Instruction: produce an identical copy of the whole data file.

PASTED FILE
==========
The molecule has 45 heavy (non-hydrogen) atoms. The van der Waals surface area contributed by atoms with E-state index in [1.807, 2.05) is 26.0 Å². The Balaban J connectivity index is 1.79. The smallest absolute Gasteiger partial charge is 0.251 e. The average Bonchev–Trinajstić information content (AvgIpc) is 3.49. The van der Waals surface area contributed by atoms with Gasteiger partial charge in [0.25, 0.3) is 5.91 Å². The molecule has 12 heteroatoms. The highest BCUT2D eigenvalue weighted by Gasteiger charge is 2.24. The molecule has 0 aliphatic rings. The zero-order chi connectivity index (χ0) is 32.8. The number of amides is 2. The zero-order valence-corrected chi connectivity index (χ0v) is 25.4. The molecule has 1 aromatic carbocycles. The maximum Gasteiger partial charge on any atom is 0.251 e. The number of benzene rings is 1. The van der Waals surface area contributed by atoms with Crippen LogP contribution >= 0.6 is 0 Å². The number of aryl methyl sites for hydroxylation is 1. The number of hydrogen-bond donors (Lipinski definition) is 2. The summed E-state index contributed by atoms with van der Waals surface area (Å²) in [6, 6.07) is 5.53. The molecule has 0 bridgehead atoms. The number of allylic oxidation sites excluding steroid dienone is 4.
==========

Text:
The molecule has 45 heavy (non-hydrogen) atoms. The van der Waals surface area contributed by atoms with E-state index in [1.807, 2.05) is 26.0 Å². The Balaban J connectivity index is 1.79. The smallest absolute Gasteiger partial charge is 0.251 e. The average Bonchev–Trinajstić information content (AvgIpc) is 3.49. The van der Waals surface area contributed by atoms with Gasteiger partial charge in [0.25, 0.3) is 5.91 Å². The molecule has 12 heteroatoms. The highest BCUT2D eigenvalue weighted by Gasteiger charge is 2.24. The molecule has 0 aliphatic rings. The zero-order chi connectivity index (χ0) is 32.8. The number of amides is 2. The zero-order valence-corrected chi connectivity index (χ0v) is 25.4. The molecule has 1 aromatic carbocycles. The maximum Gasteiger partial charge on any atom is 0.251 e. The number of benzene rings is 1. The van der Waals surface area contributed by atoms with Crippen LogP contribution >= 0.6 is 0 Å². The number of aryl methyl sites for hydroxylation is 1. The number of hydrogen-bond donors (Lipinski definition) is 2. The summed E-state index contributed by atoms with van der Waals surface area (Å²) in [6, 6.07) is 5.53. The molecule has 0 bridgehead atoms. The number of allylic oxidation sites excluding steroid dienone is 4.